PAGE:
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Prostate cancer is a disease where the cells in the prostate gland divide more rapidly than normal. There are several treatment methods used to treat this type of cancer. Some prostate cancer treatments include watchful waiting, surgery, hormone therapy, radiation, and chemotherapy. The use and combination of these prostate cancer treatments depend on the advancement of the disease as well as the age and health of the patient.
Prostate cancer commonly progresses slowly, so if a patient is young and otherwise healthy, a doctor may prescribe watchful waiting. During this treatment, no procedures to stop the cancer are given to the patient. Rather, the patient will have to visit to the doctor often to determine the progress of the disease. This option can be used if the patient does not want to deal with the side effects connected with the other prostate cancer treatments. A doctor may also recommend this remedy if the patient has a long life expectancy with the disease.
If the prostate cancer is severe and advanced, surgery may be an option. Radical prostatectomy is a surgery in which the entire prostate, the surrounding tissues, and seminal vesicles are removed. Other types of surgeries remove parts of the tissue or the lymph nodes. Some of these surgeries can be used to investigate how far the cancer has spread as well. The surgeries may also have severe side-effects, including impotence and leaking urine and fecal matter.
Some male sex hormones can contribute to prostate cancer growth. Both healthy and cancerous cells use these hormones to grow. For this reason, hormone therapy is one of the types of prostate cancer treatments that can be used to help slow the progression of cancer. Certain chemicals and some hormones, such as estrogen, can be used to prevent cell growth. There also are special procedures to stop cell growth as well, but it is important to note that these treatments aim to stop all cell growth, healthy and cancerous. Unfortunately, this can lead to severe side-effects as well, such as impotence.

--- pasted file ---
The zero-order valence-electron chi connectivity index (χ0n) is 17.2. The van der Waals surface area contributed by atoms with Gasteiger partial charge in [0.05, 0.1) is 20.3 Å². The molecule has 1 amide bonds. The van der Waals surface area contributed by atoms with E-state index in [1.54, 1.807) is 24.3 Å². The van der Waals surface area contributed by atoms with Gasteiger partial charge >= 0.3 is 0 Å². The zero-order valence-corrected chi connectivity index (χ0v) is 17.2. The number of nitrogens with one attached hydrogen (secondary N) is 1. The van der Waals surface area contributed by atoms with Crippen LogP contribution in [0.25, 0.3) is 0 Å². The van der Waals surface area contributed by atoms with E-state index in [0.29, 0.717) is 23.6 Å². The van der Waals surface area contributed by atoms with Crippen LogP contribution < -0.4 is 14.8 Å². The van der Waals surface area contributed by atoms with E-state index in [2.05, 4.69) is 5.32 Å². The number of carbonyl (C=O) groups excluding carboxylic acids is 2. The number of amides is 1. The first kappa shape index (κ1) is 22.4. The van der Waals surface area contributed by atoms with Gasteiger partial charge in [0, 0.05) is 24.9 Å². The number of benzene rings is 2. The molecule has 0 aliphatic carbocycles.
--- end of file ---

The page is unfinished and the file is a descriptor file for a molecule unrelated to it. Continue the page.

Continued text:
Radiation therapy uses the cancerous cells’ rapid growth and division against them. When cells are exposed to radiation, it can cause damage to cells. Should the cells divide while they are damaged, they will die. Healthy cells will usually repair that damage before they divide, but cancerous cells do not. Thus, the radiation can kill off cancer cells while leaving healthy cells to divide normally.
It is important that radiation used in radiation therapy be aimed carefully, however. Even healthy cells will not be able to repair damage if exposed to too much radiation. The two types of radiation therapy commonly used in prostate cancer treatments are external therapy and internal therapy. External therapy is commonly done five days a week and consists of doses of radiation aimed at the area of the cancer from an external source. With internal therapy, the treatment can be inserted into the body using packets of radiation called seeds that emit radiation over a period of time.
Chemotherapy also is a cancer treatment that uses chemicals to kill cells that divide quickly. Chemotherapy can be a systemic treatment that is injected into the bloodstream or ingested through the mouth to kill cells that divide rapidly all over the body. The therapy can also be regional, or injected into the spinal column, so the drug affects a specific area. The risk with using chemotherapy is that it also kills other cells that divide quickly, such as those in hair follicles and cells in the gastrointestinal tract. This explains why some patients lose their hair or get sick after undergoing such therapy.